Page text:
The Failed Philippine Sugar Industry Where Small Sugar Farmers are the First and Most to Suffer

January 17, 2023

by MASIPAG National Office

The already worse state of the sugar farmers and workers, who are the backbone of the Philippine sugar industry, have now turned to worst as they have once again been left out in the discussion with regards to the on-going sugar crisis. All eyes are instead on big industry players of the local industry seeking stability in profit and retention of the current sugar system production while continuously neglecting its workforce and small sugarcane farmers.

Whether the so-called sugar crisis is a technocratic issue or a political one, the current steps identified by the Marcos Jr. administration and his Department of Agriculture to address it is but a band-aid solution for the poor and the most affected and a reiteration of the exploitative sugar production system bound to encounter much harsher and unrecoverable crises sooner or later.

Importation is never the answer, transforming the current sugar production system and strengthening of local production anchored in genuine rural development is.

In a focus group discussion with small and organic sugar farmers from MASIPAG people’s organization Asosasyon sang Mamumugon kag Mangunguma Sa Lupni (AMMLU) of Negros Occidental, small and organic sugar farmers worry that the on-going sugar crisis would undermine their efforts to forward sustainable and organic production in sugar as the solution is always a band-aid one like importation rather than strengthening local and organic production.

“We see that these big sugar industry players and hacienda owners want to convince us that for us small and organic farmers, the only sensible step now is to either shift to unsustainable corporate mega-farming or give up our lands and sugar farming and convert it outside of agricultural production. They want us to discard the sustainable, organic, and safe way of producing high quality sugar and instead fixate on finding ‘cheaper sugar’ through conventional and chemical sugar farming and/or importation” said one of the farmers during the focus group discussion.

Citing inadequate social and subsidy relief due to the devastating effect of Typhoon Odette, small and organic sugar farmers have yet to fully recover with regards to their immediate needs (food and shelter security) to fully focus on sugar cultivation. For conventional sugar farmers, the consistent increase in prices of fertilizers and inputs, as well as opportunistic middle men who capitalize the crisis, make the sugar farmers desperate to sell their produce under unfair prices.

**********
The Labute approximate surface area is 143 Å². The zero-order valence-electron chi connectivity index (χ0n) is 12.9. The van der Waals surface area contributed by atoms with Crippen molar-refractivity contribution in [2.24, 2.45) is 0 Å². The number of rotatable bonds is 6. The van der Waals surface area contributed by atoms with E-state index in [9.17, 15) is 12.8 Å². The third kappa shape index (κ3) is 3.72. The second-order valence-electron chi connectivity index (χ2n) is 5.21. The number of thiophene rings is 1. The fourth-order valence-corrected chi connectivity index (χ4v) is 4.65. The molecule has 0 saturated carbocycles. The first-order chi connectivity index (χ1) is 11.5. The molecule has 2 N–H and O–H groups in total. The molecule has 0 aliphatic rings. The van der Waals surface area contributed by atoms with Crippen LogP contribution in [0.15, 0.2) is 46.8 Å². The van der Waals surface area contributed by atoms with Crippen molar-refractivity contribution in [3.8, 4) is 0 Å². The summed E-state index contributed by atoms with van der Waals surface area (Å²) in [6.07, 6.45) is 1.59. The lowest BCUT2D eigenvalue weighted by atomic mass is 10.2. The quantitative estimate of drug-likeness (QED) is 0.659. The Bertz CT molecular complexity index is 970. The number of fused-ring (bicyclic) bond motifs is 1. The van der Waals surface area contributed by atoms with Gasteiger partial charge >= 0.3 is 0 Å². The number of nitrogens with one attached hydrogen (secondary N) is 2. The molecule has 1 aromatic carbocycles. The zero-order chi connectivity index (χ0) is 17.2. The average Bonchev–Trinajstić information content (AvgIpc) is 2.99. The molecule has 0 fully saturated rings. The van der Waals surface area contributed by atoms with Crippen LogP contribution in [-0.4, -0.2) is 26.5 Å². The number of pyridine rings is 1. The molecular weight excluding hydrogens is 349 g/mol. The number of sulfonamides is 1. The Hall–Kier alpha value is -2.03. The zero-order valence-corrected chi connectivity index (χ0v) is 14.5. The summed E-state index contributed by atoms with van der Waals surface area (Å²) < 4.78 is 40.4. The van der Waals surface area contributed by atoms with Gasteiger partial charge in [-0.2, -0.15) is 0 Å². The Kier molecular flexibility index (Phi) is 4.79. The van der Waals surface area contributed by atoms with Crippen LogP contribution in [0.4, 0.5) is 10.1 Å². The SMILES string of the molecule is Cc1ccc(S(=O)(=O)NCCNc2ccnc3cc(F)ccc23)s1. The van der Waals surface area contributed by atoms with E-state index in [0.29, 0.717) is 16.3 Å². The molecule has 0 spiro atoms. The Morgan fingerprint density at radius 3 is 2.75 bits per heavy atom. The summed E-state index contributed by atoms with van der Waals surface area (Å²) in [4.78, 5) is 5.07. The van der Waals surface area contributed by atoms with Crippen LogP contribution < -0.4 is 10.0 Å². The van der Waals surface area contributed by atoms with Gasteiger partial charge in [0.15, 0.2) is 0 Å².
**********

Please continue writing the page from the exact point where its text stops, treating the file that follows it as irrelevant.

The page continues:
According to the National Economic and Development Authority (NEDA), one of the top issues besetting the sugar industry are fragmented land ownership, lack of improved cane varieties, poor soil quality, inadequate irrigation, labor shortages, low farm mechanization, and inadequate financial capital.

While at surface level, these factors are indeed the incontestable reasons for the sugar-crisis, one can say that these factors are also the necessary prerequisites of what an ideal hacienda and industrial mega farm must look like. Also the necessary prerequisites of what an ideal sugar production under the framework of profit-maximizing yet unsustainable economy at the service of the few.

On the other hand, small organic farmers conducting communal farming fear that their collective sugar farms under Collective Land Ownership (CLOA) might disintegrate should the importation and liberalization of the sugar industry continue.

“Just as what we observed with the Rice Liberalization Law, liberalizing sugar would make the price of the local production plummet. It has been proven that the Rice liberalization law is only for the benefit of the big industry players and not for us small farmers. With this, our organic sugar farms under CLOA might encounter labor force problems as their livelihood from sugar farming will now become unlivable, in return, they might sell or rent it to the landlords who would either convert their agricultural land into real estate or reverse it back to the already costly and unsustainable chemical-based sugar farming” shared by another farmer during the discussion.

Sugar importation, which is the entry point for fully liberalizing the sugar trade, would result in a 6.8% decrease in domestic output according to the recent NEDA simulations. On the other hand, prices will decline up to 11% which will be beneficial to the consumers as prices of sugar in the local market are now as high as Php 100 per kilo.

But there is an inconsistency with the premise for sugar importation in line with the promise of a decline in prices of sugar in the local market in exchange for the “necessary” sacrifice of our local sugar farmers.

According to Manuel Lamata, president of United Sugar Producers Federation (UNIFED), the Philippines had already imported 200,000 metric tons of sugar earlier this year. The imports were distributed to industrial companies instead of being given to local traders as written in Sugar Order No. 3. Hence the impotency of the 200,000 metric tons of imported sugar to at least help the consumers- nevermind the local sugar farmers and its traders.